Articles

By: (Security+)
Publication: VACB (Virginia Association of Community Banks)The Community Banker, Pub. 10 2021 Issue 2

It can be tricky to separate the concepts of risk and significance when it comes to vendor management. Are they just two paths to say the same thing? Does one depend on the other? How does due diligence play into those ratings? If you've asked those questions before, or if this is your first time to see them, you've come to the right place. Let's explore this idea.

First, let's define vendor significance. Significance is about how much you rely on the vendor. How significant are they to your operations? A vendor could be insignificant, significant, or even critical. For example, a vendor would be critical if you absolutely needed their services for your business to survive, like your core provider. A vendor would be insignificant if their failure would have minimal effect on your business, such as your office supplies vendor. You could get by with a little bit of help from Amazon or Walmart until you got a new vendor in place.

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By: (CISA, CISSP, Security+)
Publication: The Kansas Banker, Pub. 9 2020 Issue 6

Well, maybe it used to be the question, but it is no longer a question to be asked. Scanning your network is an essential part of your security protocol to ensure that customer information is secured. So, since I need to scan my systems for vulnerabilities, where do I start?

There are many good products on the market to test for system vulnerabilities. The best method is to review different products and decide which product will take care of your needs. Not only does the product need to give you information on what vulnerabilities exist on your network, but it also needs to provide you with reporting that is easy for you to read and understand. A report is only good if you can take the information and make decisions on how to remediate the findings that it observes.

You may be thinking, I do not have the expertise to conduct these scans and read the reports, so what do I do now? This is where you will have to rely on a network vendor or third party to conduct your scanning. You also need to ensure you have a contract and have conducted your due diligence with this vendor because they will need an administrative account on your network to perform an administrative vulnerability scan. User accounts can be used to scan the systems but will not give you a full representation of all your vulnerabilities. The goal is to mitigate as many vulnerabilities as possible, and a good administrative scan will help you reach this goal.

Now that I have all this information, what do I do? REMEDIATE and DOCUMENT. Yes, those two words you always love to hear that strike fear in the hearts of man. Most, if not all, scanning software will rate the criticality of each vulnerability that is found on the network. Always start with the most critical and work your way down the list. Findings will require a knowledge of the systems you are running and an understanding of how to remediate the vulnerability. If you do not have the expertise to take care of these issues, a network vendor will need to be used at this point. Some findings require changes in Active Directory, registry settings, or Group Policy. When changing these settings, making the wrong move can cause tremendous damage to your network. If one of these settings needs to be changed, it is always a good practice to change the setting for one computer and test the change to ensure it does not cause issues with existing applications.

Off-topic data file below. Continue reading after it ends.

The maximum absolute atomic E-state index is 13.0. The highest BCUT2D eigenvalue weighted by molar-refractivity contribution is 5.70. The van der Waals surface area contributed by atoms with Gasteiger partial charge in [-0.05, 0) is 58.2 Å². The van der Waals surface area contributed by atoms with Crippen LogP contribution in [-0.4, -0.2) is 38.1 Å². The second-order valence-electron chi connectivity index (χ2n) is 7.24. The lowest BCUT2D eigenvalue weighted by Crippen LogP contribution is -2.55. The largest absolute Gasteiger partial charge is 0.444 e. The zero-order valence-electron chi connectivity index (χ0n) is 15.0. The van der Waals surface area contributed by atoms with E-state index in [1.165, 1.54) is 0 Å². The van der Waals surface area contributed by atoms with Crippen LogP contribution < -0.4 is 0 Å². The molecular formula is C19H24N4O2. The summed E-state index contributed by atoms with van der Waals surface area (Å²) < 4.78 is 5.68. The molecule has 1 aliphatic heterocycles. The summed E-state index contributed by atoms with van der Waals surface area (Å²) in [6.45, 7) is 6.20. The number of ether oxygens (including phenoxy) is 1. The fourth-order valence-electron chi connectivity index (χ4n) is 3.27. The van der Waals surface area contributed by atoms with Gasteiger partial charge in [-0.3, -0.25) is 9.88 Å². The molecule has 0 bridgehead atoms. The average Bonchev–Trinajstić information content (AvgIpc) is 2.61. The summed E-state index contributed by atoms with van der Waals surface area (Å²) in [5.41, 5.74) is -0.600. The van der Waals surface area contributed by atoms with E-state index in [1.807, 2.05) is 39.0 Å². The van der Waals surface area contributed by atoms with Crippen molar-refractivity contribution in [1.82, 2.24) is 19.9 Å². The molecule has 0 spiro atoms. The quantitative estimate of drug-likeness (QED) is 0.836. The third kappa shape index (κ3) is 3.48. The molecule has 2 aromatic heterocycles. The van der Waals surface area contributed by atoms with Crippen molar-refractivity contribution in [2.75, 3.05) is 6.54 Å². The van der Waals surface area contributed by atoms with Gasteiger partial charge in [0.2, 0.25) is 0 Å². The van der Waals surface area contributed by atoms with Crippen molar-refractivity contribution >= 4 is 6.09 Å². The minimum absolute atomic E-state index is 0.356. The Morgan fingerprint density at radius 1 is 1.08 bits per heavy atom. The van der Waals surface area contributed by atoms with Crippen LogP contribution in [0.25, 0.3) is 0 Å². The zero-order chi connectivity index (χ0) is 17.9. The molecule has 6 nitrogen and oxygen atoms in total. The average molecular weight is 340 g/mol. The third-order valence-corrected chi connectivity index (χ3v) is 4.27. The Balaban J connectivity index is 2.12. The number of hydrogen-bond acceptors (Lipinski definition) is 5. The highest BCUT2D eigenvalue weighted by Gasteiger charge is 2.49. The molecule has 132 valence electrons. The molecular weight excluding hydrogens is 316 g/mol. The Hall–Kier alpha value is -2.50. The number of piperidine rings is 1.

Sometimes settings cannot be changed due to the harm it causes in the system. If this is the case, document, document, document. Documentation needs to be completed that reveals the issue when you will resolve the issue, how the issue was resolved, and then verify that the issue was resolved.

Verification of the resolution is a critical part of the process. If a change is made in Active Directory, how do I know that the change has happened? If there is a change in Group Policy, how do I know if it has propagated to all the systems with the vulnerability? There are multiple ways to verify different vulnerabilities have been remediated, but the best way is to rerun a scan against the system.

So how often do I need to run this scan? The frequency of the scan will be determined by your risk assessment and the size and complexity of your system. Sound familiar? Sounds like a statement that may come from your regulator or through guidance, doesn't it? If my system is not that complex, I would not have to scan frequently, but if it is complex, open to the outside world, and includes multiple users, I would need to scan more frequently.

New vulnerabilities are being developed all the time, and a system that is scanned and is secure one day may be the target of a new vulnerability the next day. When you are between scans, be sure and keep yourself aware of any new vulnerabilities that may arise, especially those vulnerabilities that target your systems. Keep up to date by receiving emails from publications, vendors, and regulators, and attending webinars and seminars that deal with information technology. Sound like a full-time job? It is!

So, to scan or not to scan can never be the question again.

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By: (Security+)
Publication: The Kansas Banker, Pub. 10 2021 Issue 4

Simplifying Business Impact AnalysisTo have an effective Business Continuity Plan (BCP), recovery plans must be based on a Business Impact Analysis (BIA). According to the FFIEC's Business Continuity Management booklet, BIA is "the process of identifying the potential impact of disruptive events to an entity's functions and processes." There are a lot of elements to capital BIA, but for the purpose of this article, we are going to focus on the conceptual lower-case business impact analysis. This analysis will help you make informed decisions about when certain processes can be restored and help you determine appropriate Recovery Time Objectives (RTO).

 

Prepare the Definitions

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By:
Publication: VACB (Virginia Association of Community Banks)The Community Banker, Summer 2020